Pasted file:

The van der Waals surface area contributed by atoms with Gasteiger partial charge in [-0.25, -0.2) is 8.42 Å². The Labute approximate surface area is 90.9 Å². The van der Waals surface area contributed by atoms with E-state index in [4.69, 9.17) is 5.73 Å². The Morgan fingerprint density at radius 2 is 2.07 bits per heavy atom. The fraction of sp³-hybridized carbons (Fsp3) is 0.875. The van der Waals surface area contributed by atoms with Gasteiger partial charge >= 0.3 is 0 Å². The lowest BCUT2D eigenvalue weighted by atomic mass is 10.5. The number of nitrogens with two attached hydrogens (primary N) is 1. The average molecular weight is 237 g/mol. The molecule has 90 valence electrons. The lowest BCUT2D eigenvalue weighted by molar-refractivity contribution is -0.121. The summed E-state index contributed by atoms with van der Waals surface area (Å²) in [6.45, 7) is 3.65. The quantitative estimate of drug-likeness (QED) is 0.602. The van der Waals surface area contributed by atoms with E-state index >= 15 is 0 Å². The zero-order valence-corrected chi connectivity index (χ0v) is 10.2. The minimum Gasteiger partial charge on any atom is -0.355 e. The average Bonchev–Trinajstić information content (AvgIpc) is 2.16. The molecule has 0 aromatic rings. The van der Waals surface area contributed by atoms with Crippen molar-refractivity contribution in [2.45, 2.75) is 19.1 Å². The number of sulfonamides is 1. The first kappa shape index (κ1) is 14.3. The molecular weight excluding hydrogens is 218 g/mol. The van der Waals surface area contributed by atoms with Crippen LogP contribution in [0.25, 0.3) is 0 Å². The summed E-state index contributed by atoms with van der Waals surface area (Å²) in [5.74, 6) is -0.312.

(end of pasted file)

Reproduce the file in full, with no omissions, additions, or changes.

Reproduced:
The van der Waals surface area contributed by atoms with Gasteiger partial charge in [-0.25, -0.2) is 8.42 Å². The Labute approximate surface area is 90.9 Å². The van der Waals surface area contributed by atoms with E-state index in [4.69, 9.17) is 5.73 Å². The Morgan fingerprint density at radius 2 is 2.07 bits per heavy atom. The fraction of sp³-hybridized carbons (Fsp3) is 0.875. The van der Waals surface area contributed by atoms with Gasteiger partial charge >= 0.3 is 0 Å². The lowest BCUT2D eigenvalue weighted by atomic mass is 10.5. The number of nitrogens with two attached hydrogens (primary N) is 1. The average molecular weight is 237 g/mol. The molecule has 90 valence electrons. The lowest BCUT2D eigenvalue weighted by molar-refractivity contribution is -0.121. The summed E-state index contributed by atoms with van der Waals surface area (Å²) in [6.45, 7) is 3.65. The quantitative estimate of drug-likeness (QED) is 0.602. The van der Waals surface area contributed by atoms with E-state index >= 15 is 0 Å². The zero-order valence-corrected chi connectivity index (χ0v) is 10.2. The minimum Gasteiger partial charge on any atom is -0.355 e. The average Bonchev–Trinajstić information content (AvgIpc) is 2.16. The molecule has 0 aromatic rings. The van der Waals surface area contributed by atoms with Crippen molar-refractivity contribution in [2.45, 2.75) is 19.1 Å². The number of sulfonamides is 1. The first kappa shape index (κ1) is 14.3. The molecular weight excluding hydrogens is 218 g/mol. The van der Waals surface area contributed by atoms with Crippen LogP contribution in [0.25, 0.3) is 0 Å². The summed E-state index contributed by atoms with van der Waals surface area (Å²) in [5.74, 6) is -0.312.